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The BB teams will celebrate Hispanic Community with special uniforms.

 

TAMPA, DEC. 9, 2015 – In a celebration of the Bay Area and USF Hispanic community, USF’s men’s and women’s basketball teams will wear special uniforms for the doubleheader on Sunday at the Sun Dome.

White uniforms with the words “Los Toros” written in green will be worn by the women’s team in their noon game against Chattanooga and by the men’s team in their 4 p.m. game against NC State.

The theme for the doubleheader is Uniendo Los Toros, which in English reads, Uniting The Bulls, a play on USF’s theme Bulls Unite. It will be a celebration and recognition of community and campus members that have had a significant impact in the Hispanic community. Among the recognitions will be the Status of Latinos Committee on campus and the Mayor’s Hispanic Advisory Council in Tampa.

USF is proud to be the only NCAA Division I school with a Hispanic-American leading both its men’s and women’s basketball program. Orlando Antigua, born in the Dominican Republic, is one of only three Hispanic head coaches in NCAA Division I men’s basketball. Jose Fernandez, born in Cuba, is believed to be the only Hispanic head coach in NCAA Division I women’s basketball.

Become a part of a special Sunday for the Bulls by purchasing tickets at USFBullsTix.com.

http://www.gousfbulls.com/ViewArticle.dbml?SPID=2923&DB_OEM_ID=7700&ATCLID=210572589


 

 

Edited by slick1ru2
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Hispanic identity is an ethnicity, not a race.  Most Hispanics in the U.S. identify as white.  Just FYI.

http://latinousa.org/2014/05/02/invention-hispanics/ Hispanic is crappy term instituted in the 70s by the census bureau. It's not very inclusive. Being Brazilian we end up getting lumped in that category, but have no ties to Hispaniola or Spain. Latino/a is a term that many people are now gravitating toward. It covers everyone of Iberian lineage, and I feel is the more appropriate term.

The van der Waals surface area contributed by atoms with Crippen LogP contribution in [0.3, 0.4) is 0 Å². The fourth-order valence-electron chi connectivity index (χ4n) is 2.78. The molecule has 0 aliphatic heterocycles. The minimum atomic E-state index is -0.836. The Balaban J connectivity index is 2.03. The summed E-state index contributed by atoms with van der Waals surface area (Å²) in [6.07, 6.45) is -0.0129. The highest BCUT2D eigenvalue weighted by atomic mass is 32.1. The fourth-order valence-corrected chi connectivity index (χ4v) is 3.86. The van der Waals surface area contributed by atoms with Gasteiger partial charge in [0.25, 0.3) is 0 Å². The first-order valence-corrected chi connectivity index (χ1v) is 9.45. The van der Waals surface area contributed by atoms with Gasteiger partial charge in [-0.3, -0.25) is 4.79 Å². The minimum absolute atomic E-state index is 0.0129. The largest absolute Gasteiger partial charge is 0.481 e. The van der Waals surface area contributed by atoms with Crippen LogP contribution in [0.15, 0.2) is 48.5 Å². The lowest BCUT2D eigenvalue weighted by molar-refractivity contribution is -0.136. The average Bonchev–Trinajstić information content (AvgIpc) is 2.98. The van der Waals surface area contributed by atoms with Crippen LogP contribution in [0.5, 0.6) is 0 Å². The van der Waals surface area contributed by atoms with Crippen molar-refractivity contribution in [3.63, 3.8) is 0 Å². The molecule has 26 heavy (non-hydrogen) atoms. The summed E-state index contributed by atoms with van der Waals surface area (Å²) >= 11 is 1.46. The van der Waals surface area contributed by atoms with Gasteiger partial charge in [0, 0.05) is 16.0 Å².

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http://latinousa.org/2014/05/02/invention-hispanics/ Hispanic is crappy term instituted in the 70s by the census bureau. It's not very inclusive. Being Brazilian we end up getting lumped in that category, but have no ties to Hispaniola or Spain. Latino/a is a term that many people are now gravitating toward. It covers everyone of Iberian lineage, and I feel is the more appropriate term.

 

I personally agree with you and of course you should identify however you prefer; that just wasn't the term used above (or in the USF article).  The Census does lots of crappy things--it's a hot button of mine based on similar personal experience--but the actuality of how the United States identifies races and ethnicities is important for citizens to recognize and understand.  It certainly doesn't help anyone understand how to actually define these terms appropriately...there is an immense diversity within these categories that we don't honor with these umbrella terms. 

Should USF begin using the term Latino/a instead of Hispanic, do you think?

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I personally agree with you and of course you should identify however you prefer; that just wasn't the term used above (or in the USF article).  The Census does lots of crappy things--it's a hot button of mine based on similar personal experience--but the actuality of how the United States identifies races and ethnicities is important for citizens to recognize and understand.  It certainly doesn't help anyone understand how to actually define these terms appropriately...there is an immense diversity within these categories that we don't honor with these umbrella terms. 

Should USF begin using the term Latino/a instead of Hispanic, do you think?

yes, that is part of a macro trend in higher ed. Working at UF, I know that here they are slowly phasing out Hispanic. A lot of Caribbean students feel like that the term doesn't include them. The US like to lump people into monoliths, and you need to feel like where you are attached in so way to where you are being placed. I don't think Latin Americans have had that Marcus Garvey, Pan-ethnicity moment yet. I think we are moving toward that in some was (see Calle 13 Latinoamerica). I just hope we don't end up loosing our heritage the way Africa Americans have. I don't mean that as a slight or in a pejorative way, but many blacks in the US don't know where their families came from.

Awareness of this topic is relative though. I know growing up in Miami shaped the way I see this topic. Being in a diverse environment help me to understand this in a rudimentary way. Having a degree in History (one of two I received at USF) focusing on Latin America, and Cert in Latin Am studies might help as well.

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